1100

1150

Figure 6 : Dilatometry curves of nickel-free samples containing 2% of the different copper
In the following paragraph, a possible sequence of events resulting in the difference observed between fine and regular copper will be suggested. Figure 7 show the initial size and distribution of copper particles in green compacts (mounted in epoxy). As a consequence of their size, fine copper particles are more homogenously distributed throughout the compact. Liquid copper has to travel smaller distances before penetrating grain boundaries and eventually copper atoms go quicker in solid solution into the iron lattice. Moreover, a better spatial distribution allows more grain boundaries to be influenced by copper diffusion, resulting in more growth. Direct volume diffusion from the copper particles into the iron lattice from the periphery of the iron particles is also enhanced by a better spatial distribution. These are some reasons that can explain the earlier and slightly larger growth seen with fine copper, during this specific sintering cycle.
In the case of regular copper, it is suggested that this growth is postponed in time since liquid copper has to travel as a liquid phase in pore channels first before generating swelling by penetrating grain boundaries or diffusing in volume.

A

B

200 µm

200 µm

Figure 7: Microstructure of green specimens, as-polished (200x). (A) regular copper. (B) fine copper
Following copper growth, equivalent high-temperature shrinkages are observed (around 0.10%) and the cooling profiles are practically identical in both cases. The total high-temperature shrinkage of samples containing copper is less than the copper-free reference sample. This can be explained by the fact that, at the beginning of the plateau, shrinkage is probably still in competition with the growth caused by copper penetration.

T

seems to be modified by the presence of copper. Final microstructures are

presented in Figure 8. Final dimensions observed are larger than green dimensions and confirm that

copper caused a tangible growth.

In the current case, the particle size distribution of copper seems to have a significant influence on the extent of the growth caused by copper penetration, fine copper promoting more growth.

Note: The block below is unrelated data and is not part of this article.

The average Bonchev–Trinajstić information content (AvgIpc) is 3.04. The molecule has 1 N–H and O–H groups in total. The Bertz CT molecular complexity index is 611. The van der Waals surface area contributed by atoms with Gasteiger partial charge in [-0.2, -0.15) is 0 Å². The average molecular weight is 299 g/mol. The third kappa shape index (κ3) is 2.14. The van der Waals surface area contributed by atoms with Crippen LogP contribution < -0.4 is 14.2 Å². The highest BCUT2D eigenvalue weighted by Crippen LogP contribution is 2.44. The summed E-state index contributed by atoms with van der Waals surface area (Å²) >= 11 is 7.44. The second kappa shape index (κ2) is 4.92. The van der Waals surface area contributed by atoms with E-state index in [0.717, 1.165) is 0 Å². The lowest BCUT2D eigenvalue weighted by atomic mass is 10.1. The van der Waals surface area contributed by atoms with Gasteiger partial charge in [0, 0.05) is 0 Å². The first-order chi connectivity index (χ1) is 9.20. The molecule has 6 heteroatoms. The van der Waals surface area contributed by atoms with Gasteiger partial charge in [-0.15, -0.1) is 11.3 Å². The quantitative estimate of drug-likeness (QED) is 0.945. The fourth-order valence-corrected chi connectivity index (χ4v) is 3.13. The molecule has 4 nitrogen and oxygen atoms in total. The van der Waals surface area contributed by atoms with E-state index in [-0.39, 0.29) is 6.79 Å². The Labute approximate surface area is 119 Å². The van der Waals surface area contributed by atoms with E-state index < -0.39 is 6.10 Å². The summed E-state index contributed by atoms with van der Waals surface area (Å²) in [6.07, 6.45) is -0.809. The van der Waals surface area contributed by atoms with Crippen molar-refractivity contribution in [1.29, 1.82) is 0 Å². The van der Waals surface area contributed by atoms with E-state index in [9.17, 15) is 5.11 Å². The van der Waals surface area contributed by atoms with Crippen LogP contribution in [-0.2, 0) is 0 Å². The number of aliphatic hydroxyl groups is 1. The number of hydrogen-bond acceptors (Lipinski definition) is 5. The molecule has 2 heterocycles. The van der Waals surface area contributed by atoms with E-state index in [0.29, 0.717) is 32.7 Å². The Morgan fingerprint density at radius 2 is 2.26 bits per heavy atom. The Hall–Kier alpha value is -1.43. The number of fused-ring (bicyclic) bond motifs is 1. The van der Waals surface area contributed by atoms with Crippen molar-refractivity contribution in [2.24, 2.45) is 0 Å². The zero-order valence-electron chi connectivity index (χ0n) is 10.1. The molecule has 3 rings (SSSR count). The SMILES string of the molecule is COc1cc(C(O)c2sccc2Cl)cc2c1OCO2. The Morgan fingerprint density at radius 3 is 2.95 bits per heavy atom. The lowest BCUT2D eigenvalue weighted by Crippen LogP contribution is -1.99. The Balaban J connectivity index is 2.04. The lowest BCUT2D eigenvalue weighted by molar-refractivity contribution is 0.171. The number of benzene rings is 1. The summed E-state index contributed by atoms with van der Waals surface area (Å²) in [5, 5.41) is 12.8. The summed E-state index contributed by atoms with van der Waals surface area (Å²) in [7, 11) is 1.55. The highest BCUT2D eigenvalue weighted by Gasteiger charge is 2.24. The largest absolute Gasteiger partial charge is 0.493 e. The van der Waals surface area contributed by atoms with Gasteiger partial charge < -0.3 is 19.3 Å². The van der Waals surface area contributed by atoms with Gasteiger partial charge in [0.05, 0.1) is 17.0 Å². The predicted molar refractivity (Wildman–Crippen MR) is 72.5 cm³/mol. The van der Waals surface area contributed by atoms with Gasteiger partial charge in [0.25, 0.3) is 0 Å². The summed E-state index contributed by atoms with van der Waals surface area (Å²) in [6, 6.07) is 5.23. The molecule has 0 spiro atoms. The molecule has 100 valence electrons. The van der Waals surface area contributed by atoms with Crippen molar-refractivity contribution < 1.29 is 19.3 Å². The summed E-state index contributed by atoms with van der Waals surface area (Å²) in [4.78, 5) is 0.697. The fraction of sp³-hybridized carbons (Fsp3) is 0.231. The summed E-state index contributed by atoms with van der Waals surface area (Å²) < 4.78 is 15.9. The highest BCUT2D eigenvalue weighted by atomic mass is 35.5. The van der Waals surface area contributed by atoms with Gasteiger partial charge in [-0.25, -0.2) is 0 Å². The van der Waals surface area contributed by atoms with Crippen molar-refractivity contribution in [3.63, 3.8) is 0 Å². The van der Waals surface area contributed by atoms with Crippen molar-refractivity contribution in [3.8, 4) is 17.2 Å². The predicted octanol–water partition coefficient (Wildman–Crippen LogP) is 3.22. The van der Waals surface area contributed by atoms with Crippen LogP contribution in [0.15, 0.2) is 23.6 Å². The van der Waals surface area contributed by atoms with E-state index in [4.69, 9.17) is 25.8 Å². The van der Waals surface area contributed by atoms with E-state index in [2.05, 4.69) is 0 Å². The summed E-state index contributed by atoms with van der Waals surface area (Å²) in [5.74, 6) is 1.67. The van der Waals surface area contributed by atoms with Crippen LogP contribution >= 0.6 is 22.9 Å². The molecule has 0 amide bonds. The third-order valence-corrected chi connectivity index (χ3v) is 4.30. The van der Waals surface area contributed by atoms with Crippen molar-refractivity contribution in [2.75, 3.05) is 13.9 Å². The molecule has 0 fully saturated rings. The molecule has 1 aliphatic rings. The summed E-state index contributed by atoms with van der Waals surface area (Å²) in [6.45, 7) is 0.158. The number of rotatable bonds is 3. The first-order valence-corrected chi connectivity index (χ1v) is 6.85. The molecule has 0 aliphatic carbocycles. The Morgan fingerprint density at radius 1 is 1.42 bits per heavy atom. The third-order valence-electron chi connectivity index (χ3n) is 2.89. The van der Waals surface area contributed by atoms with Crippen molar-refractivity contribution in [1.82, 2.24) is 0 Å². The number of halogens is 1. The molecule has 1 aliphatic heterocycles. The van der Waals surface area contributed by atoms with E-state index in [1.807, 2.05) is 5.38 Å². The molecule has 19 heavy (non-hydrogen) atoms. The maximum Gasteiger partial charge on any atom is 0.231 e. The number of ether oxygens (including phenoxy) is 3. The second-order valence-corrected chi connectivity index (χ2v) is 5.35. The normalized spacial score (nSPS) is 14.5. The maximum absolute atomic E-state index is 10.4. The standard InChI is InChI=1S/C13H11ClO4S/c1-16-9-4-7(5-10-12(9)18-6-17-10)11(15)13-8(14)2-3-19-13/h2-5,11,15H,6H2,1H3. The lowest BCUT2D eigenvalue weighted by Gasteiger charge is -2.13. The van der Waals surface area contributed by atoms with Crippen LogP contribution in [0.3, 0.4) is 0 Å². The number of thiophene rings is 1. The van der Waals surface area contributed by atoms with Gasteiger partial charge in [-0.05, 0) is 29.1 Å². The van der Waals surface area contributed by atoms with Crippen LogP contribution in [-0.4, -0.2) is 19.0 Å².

A

B

50 µm

50 µm

Figure 8: Microstructures of sintered specimens, etched with Nital (500x): (A) 2% regular copper / 0%Ni. (B) 2% fine copper / 0%Ni.
Interaction between nickel and different copper additives

For this part of the study, samples with 2% copper and 2% nickel were prepared. Since the type of nickel (carbonyl vs reduced) appears to have no impact on the sintering behaviour, the dilatometry profiles shown in Figure 9 relate to samples containing only carbonyl nickel with the different types of copper.

2.0 1.8 1.6 1.4 1.2
950

1000

1050

1100

1150

Figure 9 : Dilatometry curves of samples containing 2% of different types of copper and 2% of carbonyl nickel (FLNC-4405)
Up to the melting temperature of copper, the expansion behaviour is similar to previous profiles shown in this study and earlier comments still apply here. However, the growth associated with copper adopts a singular shape in FLNC-4405 formulations when comparing with samples containing only copper or only nickel.
In the case of fine copper, clear differences are noticeable when comparing with the nickel-free sample (Figure 6). First, the beginning of the growth caused by copper appears at a higher temperature (~1093°C vs ~1083°C). Second, the total amplitude of this growth (0.23%) is significantly lower than what was observed with the nickel-free specimen (0.37%). The rate of this growth is similar with and without the presence of nickel (~0.007%/°C).
A very different kinetic is observed for regular copper. Strikingly, in the presence of nickel, the total growth is larger (0.42%) than the nickel-free specimen (0.32%) and the rate of growth is approximately 50% more pronounced (0.011%/°C vs 0.007%/°C). The temperature where swelling appears is similar with and without nickel (1095-1096°C).
Moreover, it is important to mention that the end of the growth regime appears to flatten at around 1130°C, just before reaching the sintering temperature, in both cases whereas in the case of nickel-free formulation the growth was still noticeable when reaching the maximum temperature (1138°C). It was postulated that the swelling effect of copper is probably still active during the early stages of the fixed
CopperNickelGrowthShrinkageMorphology